The next frontier in display technology is promising ultra-light, ultra-thin, flexible screens with vivid color display. It’s called Organic Light Emitting Diode (OLED), and it’s due to have a big impact on the future of display interfaces. But before you rush out to buy the first OLED smartphone, let’s have look at what OLED is, and what it means for the devices that use it – and thos who use them.
How OLED Works
There are a host of detailed guides on the Internet about how OLEDs work, but what it all boils down to is that scientists are taking some of the gains made by LCD and LED technologies now used in the average display, and tweaking them to produce a model that is more versatile, uses less energy, and promises a more diverse next generation of devices.
In some ways, OLED is a little like an LCD: electricity creates light that is filtered through molecules. What’s different about OLED is that instead of being lit by light waves, light is created by electrons running through a "solid state" material. Solid state is a term that means conductive materials are acted on by an electrical charge. But in OLED, it all comes down to the most basic unit of an atom: the electron.
A layer of material called a cathode basically "injects" electrons into the organic layers, where they "fill holes" and react to materials in ways that give off light as a byproduct. Then, on the other side, a layer called an anode receives the electrons again.
So one way to think about this, for those who’ve never really studied solid state, LCDs or LEDs, is that the power isn’t running horizontally across a display interface: it’s running through it from top to bottom, on a very short trip that ends up creating bursts of light in the pixels that make up the display.
What’s really making tech geeks dream of tomorrow’s rollable, bendable, 3-D devices is OLED technology’s potential flexiblity. Unlike earlier technologies, with OLED it’s possible to twist these material elements in three dimensions. As a result, engineers are coming up with ways to put a display device into a thin, flexible film, even something that can be worn on the skin. Repair technicians are thinking about how a flexible display can make mobile phone and tablet repair a lot easier. And we’re getting ready, in general, for a screen that’s not as delicate, fragile or sensitive as the old, conventional models.
When you step back and think about it, we’ve come an amazingly long way from the color TVs and early computer monitors of the 1980s, with each decade giving us new, brighter, more vibrant displays. But OLED technology has the potential to explode all of our old ideas about a screen being "central" the way that a TV or cinema screen always was. With OLED, screens are more likely to be come portable, wearable and even disposable.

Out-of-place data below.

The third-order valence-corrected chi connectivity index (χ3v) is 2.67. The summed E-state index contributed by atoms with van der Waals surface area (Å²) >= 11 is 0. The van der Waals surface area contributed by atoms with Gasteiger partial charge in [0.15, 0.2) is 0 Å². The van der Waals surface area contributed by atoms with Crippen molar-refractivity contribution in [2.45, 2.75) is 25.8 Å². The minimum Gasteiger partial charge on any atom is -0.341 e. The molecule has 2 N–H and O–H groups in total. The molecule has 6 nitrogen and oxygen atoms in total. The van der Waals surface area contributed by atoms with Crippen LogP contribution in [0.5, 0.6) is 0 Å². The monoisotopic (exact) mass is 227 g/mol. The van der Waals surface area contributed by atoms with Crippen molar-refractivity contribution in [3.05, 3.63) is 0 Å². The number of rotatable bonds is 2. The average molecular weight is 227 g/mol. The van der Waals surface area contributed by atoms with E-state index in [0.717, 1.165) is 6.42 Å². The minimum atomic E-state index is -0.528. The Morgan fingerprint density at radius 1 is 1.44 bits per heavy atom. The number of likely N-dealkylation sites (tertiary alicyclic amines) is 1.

Along with its great potential for device design innovation, OLEDs also consume less energy than earlier designs, making them desirable for all kinds of new hardware projects. For example, take the Internet of Things, where manufacturers are looking at new ways of getting appliances and all sorts of other consumer items onto the Internet. That’s probably going to mean that your refrigerator, toaster or hairdryer needs a screen, or some way for the end user to interact with the appliance. Enter OLED: a way to install a small screen without giving up energy efficiency. (Learn more about IoT in What the $#@! Is the Internet of Things?!)
OLEDs in Today’s Industry
In 2015, we are at a crossroads in OLED adoption. The technology is there, and it’s getting built into all sorts of smaller devices already. Where OLED TVs are still brand new (and very expensive, OLEDs are being adopted for mobile devices, but not universally.
For example, let’s look at the smartphone market. In recent months, new smartphone models have come on the market featuring an OLED display, models like the Droid Turbo, the Google Nexus 6, and the Samsung Galaxy A3 and A5. Even Apple, which first criticized OLED in favor of its Retina dispaly, may be getting on board.
There’s also OLED technology already built into some of the newest "health wearables" in the consumer device industry. Device makers seem to be moving toward a "bracelet" model where a horizontal screen allows easy reference, and internal accelerometers, gyroscopes and other tools track the user’s movement or monitor vital signs.
Another big use of OLED panels is in state-of-the-art table or standing lamps. Because OLED panels can be bent and contoured, they allow whole new design possibilities.
Yes, OLED is also bringing futuristic style to the music devices that have replaced the old MP3 player. Now that music devices need to handle a broader range of formats, they’re also being built with more functionality, such as multi-touch and Web connectivity all wrapped up in an ultra lightweight OLED display.
The Future of OLED
Like other technologies, OLED will probably come down in price for the larger screens as manufacturers work on establishing economy of scale and pursue design improvements. But some experts think that other alternatives might beat out the organic LED approach, most notably, "quantum dot" technology, which takes a different route toward enervating the power of the traditional LED. Regardless, engineers at the vanguard of the display field are at work on the next wave of screens that will be more powerful and flexible – and new devices that promise more connectivity than we ever thought possible.